Focus On Play In Kindergarten May Improve Grades Later On, Study Says
BY KATHRYN DOYLE
Fri Nov 14, 2014 10:09am EST
(Reuters Health) – Training teachers to promote structured play among kindergarteners yields improved reading, vocabulary and math scores that persist into first grade, according to a new study.
The technique, called ‘Tools for the Mind,’ seemed to be particularly effective in high-poverty schools, the authors write.
“The active ingredient is children are taking responsibility for their own learning,” said Clancy Blair of the Steinhardt School of Culture, Education, and Human Development at New York University, who led the study.
“The key aspect is children planning what they’re going to do and making a plan for it and executing that plan,” Blair said. “They’re practicing all the cognitive skills that are important for learning.”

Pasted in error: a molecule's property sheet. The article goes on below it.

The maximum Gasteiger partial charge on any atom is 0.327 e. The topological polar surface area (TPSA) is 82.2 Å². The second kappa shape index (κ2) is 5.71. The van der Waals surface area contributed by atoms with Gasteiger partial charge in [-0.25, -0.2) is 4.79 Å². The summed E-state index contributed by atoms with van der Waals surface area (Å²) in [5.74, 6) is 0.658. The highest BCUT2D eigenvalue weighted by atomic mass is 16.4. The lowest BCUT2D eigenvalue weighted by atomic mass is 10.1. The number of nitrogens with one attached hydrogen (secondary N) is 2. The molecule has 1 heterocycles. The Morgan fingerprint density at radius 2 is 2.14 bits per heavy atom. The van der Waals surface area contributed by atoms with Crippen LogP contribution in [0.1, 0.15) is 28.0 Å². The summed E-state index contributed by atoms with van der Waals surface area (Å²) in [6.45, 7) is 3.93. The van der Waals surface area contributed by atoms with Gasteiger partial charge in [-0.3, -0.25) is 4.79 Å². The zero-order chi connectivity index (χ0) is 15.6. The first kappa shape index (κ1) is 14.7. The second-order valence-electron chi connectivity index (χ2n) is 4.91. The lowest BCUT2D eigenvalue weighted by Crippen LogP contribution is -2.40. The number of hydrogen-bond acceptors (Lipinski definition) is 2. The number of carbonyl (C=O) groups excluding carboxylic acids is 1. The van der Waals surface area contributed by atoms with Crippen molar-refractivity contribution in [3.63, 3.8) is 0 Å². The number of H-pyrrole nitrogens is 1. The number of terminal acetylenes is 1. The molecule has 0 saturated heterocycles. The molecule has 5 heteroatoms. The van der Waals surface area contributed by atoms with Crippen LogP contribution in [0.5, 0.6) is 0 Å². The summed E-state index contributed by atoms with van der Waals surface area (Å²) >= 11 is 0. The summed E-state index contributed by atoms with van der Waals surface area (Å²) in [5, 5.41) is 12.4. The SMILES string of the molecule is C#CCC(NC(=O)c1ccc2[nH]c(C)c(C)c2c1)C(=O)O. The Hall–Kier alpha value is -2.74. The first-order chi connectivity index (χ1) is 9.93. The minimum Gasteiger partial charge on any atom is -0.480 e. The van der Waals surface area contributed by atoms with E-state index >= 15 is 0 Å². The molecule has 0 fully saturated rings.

For the two-year study, researchers divided 79 kindergarten classrooms with a total of 759 children into two groups. Forty-two classrooms were directed to incorporate the Tools for the Mind program, and 37 continued with their standard teaching practices.
Researchers assessed students’ attention, speed of processing and other measures of academic ability twice a year, as well as testing their saliva samples for levels of stress hormones.
In the Tools for the Mind program, teachers attended several professional development workshops each year and had a Tools coach —> Read More Here